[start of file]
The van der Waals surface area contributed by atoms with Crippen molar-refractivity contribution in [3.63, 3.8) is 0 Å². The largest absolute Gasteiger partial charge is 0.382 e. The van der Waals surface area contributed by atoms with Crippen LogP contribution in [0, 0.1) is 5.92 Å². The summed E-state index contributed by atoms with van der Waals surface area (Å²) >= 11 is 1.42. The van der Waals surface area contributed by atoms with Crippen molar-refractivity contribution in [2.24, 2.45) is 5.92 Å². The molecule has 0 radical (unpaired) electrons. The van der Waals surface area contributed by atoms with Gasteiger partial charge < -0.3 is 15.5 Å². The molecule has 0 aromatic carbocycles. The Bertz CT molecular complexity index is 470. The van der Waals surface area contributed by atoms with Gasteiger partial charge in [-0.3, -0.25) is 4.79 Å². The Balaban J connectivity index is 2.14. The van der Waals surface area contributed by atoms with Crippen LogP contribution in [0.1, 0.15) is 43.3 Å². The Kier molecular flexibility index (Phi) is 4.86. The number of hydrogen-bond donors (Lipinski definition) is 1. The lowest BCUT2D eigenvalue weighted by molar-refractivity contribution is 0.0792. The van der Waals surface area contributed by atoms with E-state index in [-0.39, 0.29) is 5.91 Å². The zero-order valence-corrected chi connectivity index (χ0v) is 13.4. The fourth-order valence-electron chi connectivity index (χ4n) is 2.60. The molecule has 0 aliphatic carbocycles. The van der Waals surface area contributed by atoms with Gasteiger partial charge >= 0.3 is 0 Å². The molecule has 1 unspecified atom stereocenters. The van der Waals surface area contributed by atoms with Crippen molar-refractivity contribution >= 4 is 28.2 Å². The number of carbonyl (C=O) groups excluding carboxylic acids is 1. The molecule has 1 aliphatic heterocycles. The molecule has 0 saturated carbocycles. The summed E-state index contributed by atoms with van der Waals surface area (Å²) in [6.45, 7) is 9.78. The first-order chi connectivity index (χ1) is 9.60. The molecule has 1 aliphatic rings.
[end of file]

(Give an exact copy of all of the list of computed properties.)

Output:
The van der Waals surface area contributed by atoms with Crippen molar-refractivity contribution in [3.63, 3.8) is 0 Å². The largest absolute Gasteiger partial charge is 0.382 e. The van der Waals surface area contributed by atoms with Crippen LogP contribution in [0, 0.1) is 5.92 Å². The summed E-state index contributed by atoms with van der Waals surface area (Å²) >= 11 is 1.42. The van der Waals surface area contributed by atoms with Crippen molar-refractivity contribution in [2.24, 2.45) is 5.92 Å². The molecule has 0 radical (unpaired) electrons. The van der Waals surface area contributed by atoms with Gasteiger partial charge < -0.3 is 15.5 Å². The molecule has 0 aromatic carbocycles. The Bertz CT molecular complexity index is 470. The van der Waals surface area contributed by atoms with Gasteiger partial charge in [-0.3, -0.25) is 4.79 Å². The Balaban J connectivity index is 2.14. The van der Waals surface area contributed by atoms with Crippen LogP contribution in [0.1, 0.15) is 43.3 Å². The Kier molecular flexibility index (Phi) is 4.86. The number of hydrogen-bond donors (Lipinski definition) is 1. The lowest BCUT2D eigenvalue weighted by molar-refractivity contribution is 0.0792. The van der Waals surface area contributed by atoms with E-state index in [-0.39, 0.29) is 5.91 Å². The zero-order valence-corrected chi connectivity index (χ0v) is 13.4. The fourth-order valence-electron chi connectivity index (χ4n) is 2.60. The molecule has 0 aliphatic carbocycles. The van der Waals surface area contributed by atoms with Gasteiger partial charge >= 0.3 is 0 Å². The molecule has 1 unspecified atom stereocenters. The van der Waals surface area contributed by atoms with Crippen molar-refractivity contribution >= 4 is 28.2 Å². The number of carbonyl (C=O) groups excluding carboxylic acids is 1. The molecule has 1 aliphatic heterocycles. The molecule has 0 saturated carbocycles. The summed E-state index contributed by atoms with van der Waals surface area (Å²) in [6.45, 7) is 9.78. The first-order chi connectivity index (χ1) is 9.60. The molecule has 1 aliphatic rings.